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‘Bamboo Ceiling’: Study Tackles Asian Americans’ Affirmative Action

A new study puts Asian Americans front and center in the conversation on affirmative action, showing that education isn’t the only field in which affirmative action impacts the group. Researchers suggest that it’s time to look at how Asian Americans fare in the workplace.

“Despite being more likely to graduate from college than whites, Asians are neither more likely to attain a professional job nor earn as much as comparably educated whites, even after adjusting for age, gender, nativity, education, college selectivity, academic major, employment sector, and region of the country,” according to the study, titled “The Mere Mention of Asians in Affirmative Action.

The study was published in Sociological Science by The Graduate Center, CUNY, Professor Van C. Tran and Columbia University Professor Jennifer Lee. The pair utilized the 2016 National Asian American Survey to determine whether the group supports policies that appear to give preferences to black people but exclude Asian Americans in the labor market.

The study acknowledges the Asian Americans’ education advantage, but notes that the advantage doesn’t transfer to the labor market.

“Presumed competent, U.S. Asians evince exceptional educational outcomes but lack the cultural pedigree of elite whites that safeguard them from bias in the labor market,” the study reads. “In spite of their nonwhite minority status, Asians also lack the legacy of disadvantage of blacks that make them eligible beneficiaries of affirmative action.”

Thus, Asian Americans face what researchers have called a “bamboo ceiling” — “an invisible barrier to advancement akin to the ‘glass ceiling’ that women face.”

Tran and Lee found that Asians are divided on the issue. While supporters say affirmative action is necessary to address discrimination against black people by white people, opponents say the policy victimizes Asian Americans by privileging group membership over meritocracy.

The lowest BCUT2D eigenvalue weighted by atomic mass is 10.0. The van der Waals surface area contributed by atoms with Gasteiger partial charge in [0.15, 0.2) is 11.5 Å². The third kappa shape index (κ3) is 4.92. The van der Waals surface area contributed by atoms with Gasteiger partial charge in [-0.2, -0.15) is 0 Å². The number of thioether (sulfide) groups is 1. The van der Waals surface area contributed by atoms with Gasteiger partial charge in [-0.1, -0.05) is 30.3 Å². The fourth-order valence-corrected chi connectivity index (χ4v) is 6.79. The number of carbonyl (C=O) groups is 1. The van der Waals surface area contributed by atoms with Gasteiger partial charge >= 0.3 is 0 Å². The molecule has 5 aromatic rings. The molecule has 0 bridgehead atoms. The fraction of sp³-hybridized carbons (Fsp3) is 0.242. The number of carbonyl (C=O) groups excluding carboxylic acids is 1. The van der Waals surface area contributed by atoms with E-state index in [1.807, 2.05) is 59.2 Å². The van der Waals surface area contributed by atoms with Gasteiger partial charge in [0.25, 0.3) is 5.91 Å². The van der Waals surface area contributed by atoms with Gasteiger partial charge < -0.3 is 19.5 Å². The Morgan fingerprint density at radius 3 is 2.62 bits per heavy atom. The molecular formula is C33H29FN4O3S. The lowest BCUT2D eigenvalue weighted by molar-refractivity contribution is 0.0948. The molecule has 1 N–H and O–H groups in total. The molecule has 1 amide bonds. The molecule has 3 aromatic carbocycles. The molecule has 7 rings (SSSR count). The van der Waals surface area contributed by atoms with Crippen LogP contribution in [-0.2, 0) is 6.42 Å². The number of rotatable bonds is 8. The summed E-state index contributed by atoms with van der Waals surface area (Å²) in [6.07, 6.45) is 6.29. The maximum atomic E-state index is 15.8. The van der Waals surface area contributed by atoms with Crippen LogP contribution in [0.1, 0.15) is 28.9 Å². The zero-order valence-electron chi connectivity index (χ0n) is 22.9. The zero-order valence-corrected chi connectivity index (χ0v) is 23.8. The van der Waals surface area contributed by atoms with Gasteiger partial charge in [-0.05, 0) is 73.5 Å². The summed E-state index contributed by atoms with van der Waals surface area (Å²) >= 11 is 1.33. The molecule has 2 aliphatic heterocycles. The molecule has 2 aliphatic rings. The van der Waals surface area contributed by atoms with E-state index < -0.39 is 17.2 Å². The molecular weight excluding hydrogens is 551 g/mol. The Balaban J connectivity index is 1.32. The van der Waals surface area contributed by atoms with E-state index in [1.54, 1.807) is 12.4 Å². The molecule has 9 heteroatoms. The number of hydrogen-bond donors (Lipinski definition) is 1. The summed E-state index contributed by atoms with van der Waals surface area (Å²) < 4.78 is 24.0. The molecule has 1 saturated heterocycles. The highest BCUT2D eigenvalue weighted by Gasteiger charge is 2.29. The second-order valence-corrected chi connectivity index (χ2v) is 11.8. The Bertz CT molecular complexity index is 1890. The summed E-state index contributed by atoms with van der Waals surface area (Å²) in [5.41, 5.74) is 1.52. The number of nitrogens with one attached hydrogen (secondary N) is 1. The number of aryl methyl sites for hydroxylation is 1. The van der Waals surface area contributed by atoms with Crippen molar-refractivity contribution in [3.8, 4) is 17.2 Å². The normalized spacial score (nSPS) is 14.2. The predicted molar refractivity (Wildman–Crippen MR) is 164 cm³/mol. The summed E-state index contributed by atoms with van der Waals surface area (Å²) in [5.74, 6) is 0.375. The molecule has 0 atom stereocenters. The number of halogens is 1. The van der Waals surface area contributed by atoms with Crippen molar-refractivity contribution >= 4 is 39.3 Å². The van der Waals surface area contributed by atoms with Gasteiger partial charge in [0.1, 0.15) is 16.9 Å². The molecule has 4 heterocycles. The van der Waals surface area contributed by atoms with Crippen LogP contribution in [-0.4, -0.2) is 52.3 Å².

However, it seems the divide among Asian Americans is generational, Tran and Lee wrote in an op-ed for CNN.

“We found that Asian immigrants are least likely to support affirmative action. By contrast, Asians born in the U.S. with parents who were also born here — the so-called later generation — are most likely to do so,” they explained.

This, they wrote, is likely because of what they call a “false equivalency of non-white disadvantage.” Asian immigrants view themselves as victims of affirmative action (aligning with whites) — due to the narrative that Asian Americans often excel despite their socioeconomic background and minoritized status. First-generation Asian Americans are also less likely to understand the historical origins of the policy.

“As non-whites, Asians have endured immigration restrictions, legal exclusion from U.S. citizenship, anti-Asian hostility, violence, prejudice and even internment,” the authors wrote. “But as non-blacks, Asians have escaped centuries of slavery, the legal codification of racial inferiority, the cumulative and intergenerational disadvantages that blacks have endured as a result.”

Meanwhile, later-generation Asian Americans are more aware of their class advantage over black people, Tran and Lee wrote in their CNN piece. They also understand that, “Asians may be a disadvantaged minority relative to whites, but they are also an advantaged minority relative to blacks.”